After over a year (!), the film from the european delivery of my 2008 BMW Montego Blue 135i has been edited and posted online. It’s 23 mins and absolutely hilarious.

Thanks to Ian for finally editing the 7 hours of footage. Great job.

Here is the video, embedded. Click through to watch it in HD as it’s much higher quality and looks a lot better.

I originally wrote about the trip here. There are plenty of great pictures from the trip.

Across Baltimore

31 May

As I previously said, I had the opportunity to once again climb atop a highrise building in downtown Baltimore City. This time, the building was across the harbor, providing a different view than I’ve shot before.

I got up bright and early to head down to the building around 6am. It was the earliest we could get up, but just late enough to miss the sunrise. That’s okay because the building wasn’t pointed in alignment with the sun and downtown Baltimore and the light was beautiful and warm anyway.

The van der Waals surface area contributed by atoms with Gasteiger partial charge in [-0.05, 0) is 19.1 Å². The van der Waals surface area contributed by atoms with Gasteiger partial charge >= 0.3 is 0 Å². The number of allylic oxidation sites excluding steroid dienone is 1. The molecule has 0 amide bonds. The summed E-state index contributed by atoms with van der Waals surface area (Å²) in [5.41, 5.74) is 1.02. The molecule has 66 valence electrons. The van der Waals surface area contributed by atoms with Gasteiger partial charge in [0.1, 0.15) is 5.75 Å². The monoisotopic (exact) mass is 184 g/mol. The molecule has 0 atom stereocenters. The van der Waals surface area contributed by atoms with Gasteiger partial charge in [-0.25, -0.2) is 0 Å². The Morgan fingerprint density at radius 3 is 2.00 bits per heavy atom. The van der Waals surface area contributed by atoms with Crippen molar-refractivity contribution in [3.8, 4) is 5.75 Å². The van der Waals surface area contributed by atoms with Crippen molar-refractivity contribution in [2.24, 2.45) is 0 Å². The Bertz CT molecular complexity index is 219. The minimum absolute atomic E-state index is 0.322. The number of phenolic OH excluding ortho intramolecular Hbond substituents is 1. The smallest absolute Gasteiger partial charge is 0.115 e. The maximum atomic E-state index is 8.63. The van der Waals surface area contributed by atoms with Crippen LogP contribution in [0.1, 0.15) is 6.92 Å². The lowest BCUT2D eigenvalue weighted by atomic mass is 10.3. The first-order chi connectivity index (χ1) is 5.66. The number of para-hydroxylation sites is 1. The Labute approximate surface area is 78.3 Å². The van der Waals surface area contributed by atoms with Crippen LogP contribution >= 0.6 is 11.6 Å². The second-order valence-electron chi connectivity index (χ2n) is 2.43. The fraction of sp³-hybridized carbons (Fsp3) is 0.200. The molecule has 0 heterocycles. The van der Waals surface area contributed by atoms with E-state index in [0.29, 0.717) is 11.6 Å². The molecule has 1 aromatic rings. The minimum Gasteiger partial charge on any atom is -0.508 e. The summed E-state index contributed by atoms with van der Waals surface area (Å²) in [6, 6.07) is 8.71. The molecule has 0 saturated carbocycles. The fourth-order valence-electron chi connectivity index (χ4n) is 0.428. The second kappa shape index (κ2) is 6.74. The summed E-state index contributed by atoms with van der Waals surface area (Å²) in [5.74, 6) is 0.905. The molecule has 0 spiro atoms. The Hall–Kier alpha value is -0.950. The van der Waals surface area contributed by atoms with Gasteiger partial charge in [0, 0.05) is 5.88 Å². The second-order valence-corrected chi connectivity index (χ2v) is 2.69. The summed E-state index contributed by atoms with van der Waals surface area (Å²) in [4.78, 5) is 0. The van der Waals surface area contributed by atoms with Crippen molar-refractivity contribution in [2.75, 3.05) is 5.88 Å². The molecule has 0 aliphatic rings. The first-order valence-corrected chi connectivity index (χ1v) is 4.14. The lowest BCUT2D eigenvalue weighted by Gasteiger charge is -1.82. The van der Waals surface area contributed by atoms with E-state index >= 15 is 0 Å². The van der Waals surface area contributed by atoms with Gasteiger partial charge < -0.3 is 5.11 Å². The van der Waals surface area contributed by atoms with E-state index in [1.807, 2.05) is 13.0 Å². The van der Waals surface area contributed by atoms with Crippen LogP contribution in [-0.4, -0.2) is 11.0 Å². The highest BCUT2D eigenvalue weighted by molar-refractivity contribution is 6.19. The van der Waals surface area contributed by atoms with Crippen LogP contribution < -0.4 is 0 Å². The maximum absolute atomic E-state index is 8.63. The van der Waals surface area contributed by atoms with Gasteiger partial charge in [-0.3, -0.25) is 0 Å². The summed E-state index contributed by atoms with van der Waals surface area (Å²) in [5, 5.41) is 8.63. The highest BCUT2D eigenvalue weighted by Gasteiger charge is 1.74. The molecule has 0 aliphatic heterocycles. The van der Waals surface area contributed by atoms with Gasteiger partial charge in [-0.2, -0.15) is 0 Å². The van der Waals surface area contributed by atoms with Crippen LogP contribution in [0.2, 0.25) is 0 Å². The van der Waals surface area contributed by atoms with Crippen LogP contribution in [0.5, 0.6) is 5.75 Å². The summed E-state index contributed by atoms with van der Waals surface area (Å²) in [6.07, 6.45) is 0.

To get to the roof, we had to ride the elevator up 20 some floors and then climb a few flights of stairs. Definitely not the hardest roof I’ve had to access. Once up on top, I had to crawl under a fence-type thing to get to the outer edge of the roof. Early morning dew and repeated crawls to get to different sides of the building caused my khaki pants for work to get dirty quickly. Boss was wondering which gutter I had slept in the night before coming into work.

Below is the finished shot that I captured. Thinking about getting this blown up to poster size. Click below to view it in all of it’s 51 megapixel glory.

(Canon EOS 5D Mark II, 17mm, 1/500, f/5, ISO 160)

I took a few shots of my dad, hiding the sun with his head and hitting his face with a speedlight from camera left. I stood in and asked him to take the same shot of me. I probably edited it a little too much, but I like it.